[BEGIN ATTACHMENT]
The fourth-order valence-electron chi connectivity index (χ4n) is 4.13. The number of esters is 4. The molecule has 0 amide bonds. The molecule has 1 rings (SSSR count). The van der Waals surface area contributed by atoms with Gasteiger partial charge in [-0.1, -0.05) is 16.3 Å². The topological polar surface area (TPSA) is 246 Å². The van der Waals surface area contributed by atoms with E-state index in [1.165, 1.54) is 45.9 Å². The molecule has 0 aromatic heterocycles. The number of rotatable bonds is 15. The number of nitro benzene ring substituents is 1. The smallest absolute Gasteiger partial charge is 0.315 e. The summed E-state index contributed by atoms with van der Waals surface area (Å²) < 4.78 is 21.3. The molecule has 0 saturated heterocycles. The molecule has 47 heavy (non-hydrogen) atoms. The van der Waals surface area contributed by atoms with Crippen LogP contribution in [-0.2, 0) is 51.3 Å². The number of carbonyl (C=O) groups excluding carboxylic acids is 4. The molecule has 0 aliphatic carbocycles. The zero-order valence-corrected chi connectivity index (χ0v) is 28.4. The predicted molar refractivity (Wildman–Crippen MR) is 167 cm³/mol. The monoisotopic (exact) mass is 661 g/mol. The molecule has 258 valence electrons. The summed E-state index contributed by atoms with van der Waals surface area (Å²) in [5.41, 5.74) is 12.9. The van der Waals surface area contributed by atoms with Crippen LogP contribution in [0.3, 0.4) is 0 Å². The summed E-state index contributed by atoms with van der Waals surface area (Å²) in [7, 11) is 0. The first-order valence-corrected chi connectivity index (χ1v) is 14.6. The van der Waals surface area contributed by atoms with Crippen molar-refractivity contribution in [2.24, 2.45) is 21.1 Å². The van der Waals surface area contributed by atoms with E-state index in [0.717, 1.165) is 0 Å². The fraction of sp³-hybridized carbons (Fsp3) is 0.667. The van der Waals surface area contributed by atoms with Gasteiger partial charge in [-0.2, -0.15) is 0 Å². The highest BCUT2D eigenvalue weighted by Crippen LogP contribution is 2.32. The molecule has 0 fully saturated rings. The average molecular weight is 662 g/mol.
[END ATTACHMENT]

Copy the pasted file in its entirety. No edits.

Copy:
The fourth-order valence-electron chi connectivity index (χ4n) is 4.13. The number of esters is 4. The molecule has 0 amide bonds. The molecule has 1 rings (SSSR count). The van der Waals surface area contributed by atoms with Gasteiger partial charge in [-0.1, -0.05) is 16.3 Å². The topological polar surface area (TPSA) is 246 Å². The van der Waals surface area contributed by atoms with E-state index in [1.165, 1.54) is 45.9 Å². The molecule has 0 aromatic heterocycles. The number of rotatable bonds is 15. The number of nitro benzene ring substituents is 1. The smallest absolute Gasteiger partial charge is 0.315 e. The summed E-state index contributed by atoms with van der Waals surface area (Å²) < 4.78 is 21.3. The molecule has 0 saturated heterocycles. The molecule has 47 heavy (non-hydrogen) atoms. The van der Waals surface area contributed by atoms with Crippen LogP contribution in [-0.2, 0) is 51.3 Å². The number of carbonyl (C=O) groups excluding carboxylic acids is 4. The molecule has 0 aliphatic carbocycles. The zero-order valence-corrected chi connectivity index (χ0v) is 28.4. The predicted molar refractivity (Wildman–Crippen MR) is 167 cm³/mol. The monoisotopic (exact) mass is 661 g/mol. The molecule has 258 valence electrons. The summed E-state index contributed by atoms with van der Waals surface area (Å²) in [5.41, 5.74) is 12.9. The van der Waals surface area contributed by atoms with Crippen LogP contribution in [0.3, 0.4) is 0 Å². The summed E-state index contributed by atoms with van der Waals surface area (Å²) in [7, 11) is 0. The first-order valence-corrected chi connectivity index (χ1v) is 14.6. The van der Waals surface area contributed by atoms with Crippen molar-refractivity contribution in [2.24, 2.45) is 21.1 Å². The van der Waals surface area contributed by atoms with E-state index in [0.717, 1.165) is 0 Å². The fraction of sp³-hybridized carbons (Fsp3) is 0.667. The van der Waals surface area contributed by atoms with Gasteiger partial charge in [-0.2, -0.15) is 0 Å². The highest BCUT2D eigenvalue weighted by Crippen LogP contribution is 2.32. The molecule has 0 fully saturated rings. The average molecular weight is 662 g/mol.